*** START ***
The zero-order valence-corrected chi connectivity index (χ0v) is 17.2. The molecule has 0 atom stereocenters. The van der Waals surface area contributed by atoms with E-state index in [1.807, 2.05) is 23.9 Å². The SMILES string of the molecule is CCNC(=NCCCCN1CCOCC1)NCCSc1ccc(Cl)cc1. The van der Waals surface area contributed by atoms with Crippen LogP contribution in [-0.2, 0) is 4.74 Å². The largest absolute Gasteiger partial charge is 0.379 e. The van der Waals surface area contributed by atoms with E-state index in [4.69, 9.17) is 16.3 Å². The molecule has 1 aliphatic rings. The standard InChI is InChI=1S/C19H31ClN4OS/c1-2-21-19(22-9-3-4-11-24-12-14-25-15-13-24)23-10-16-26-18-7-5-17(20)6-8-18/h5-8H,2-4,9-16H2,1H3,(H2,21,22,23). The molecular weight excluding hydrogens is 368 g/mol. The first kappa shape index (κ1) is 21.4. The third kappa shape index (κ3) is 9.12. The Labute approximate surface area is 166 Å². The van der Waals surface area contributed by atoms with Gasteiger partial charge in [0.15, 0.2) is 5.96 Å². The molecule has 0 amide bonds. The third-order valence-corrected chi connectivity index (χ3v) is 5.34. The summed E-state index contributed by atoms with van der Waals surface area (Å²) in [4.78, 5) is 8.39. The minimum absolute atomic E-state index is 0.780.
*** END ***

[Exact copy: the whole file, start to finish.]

The zero-order valence-corrected chi connectivity index (χ0v) is 17.2. The molecule has 0 atom stereocenters. The van der Waals surface area contributed by atoms with E-state index in [1.807, 2.05) is 23.9 Å². The SMILES string of the molecule is CCNC(=NCCCCN1CCOCC1)NCCSc1ccc(Cl)cc1. The van der Waals surface area contributed by atoms with Crippen LogP contribution in [-0.2, 0) is 4.74 Å². The largest absolute Gasteiger partial charge is 0.379 e. The van der Waals surface area contributed by atoms with E-state index in [4.69, 9.17) is 16.3 Å². The molecule has 1 aliphatic rings. The standard InChI is InChI=1S/C19H31ClN4OS/c1-2-21-19(22-9-3-4-11-24-12-14-25-15-13-24)23-10-16-26-18-7-5-17(20)6-8-18/h5-8H,2-4,9-16H2,1H3,(H2,21,22,23). The molecular weight excluding hydrogens is 368 g/mol. The first kappa shape index (κ1) is 21.4. The third kappa shape index (κ3) is 9.12. The Labute approximate surface area is 166 Å². The van der Waals surface area contributed by atoms with Gasteiger partial charge in [0.15, 0.2) is 5.96 Å². The molecule has 0 amide bonds. The third-order valence-corrected chi connectivity index (χ3v) is 5.34. The summed E-state index contributed by atoms with van der Waals surface area (Å²) in [4.78, 5) is 8.39. The minimum absolute atomic E-state index is 0.780.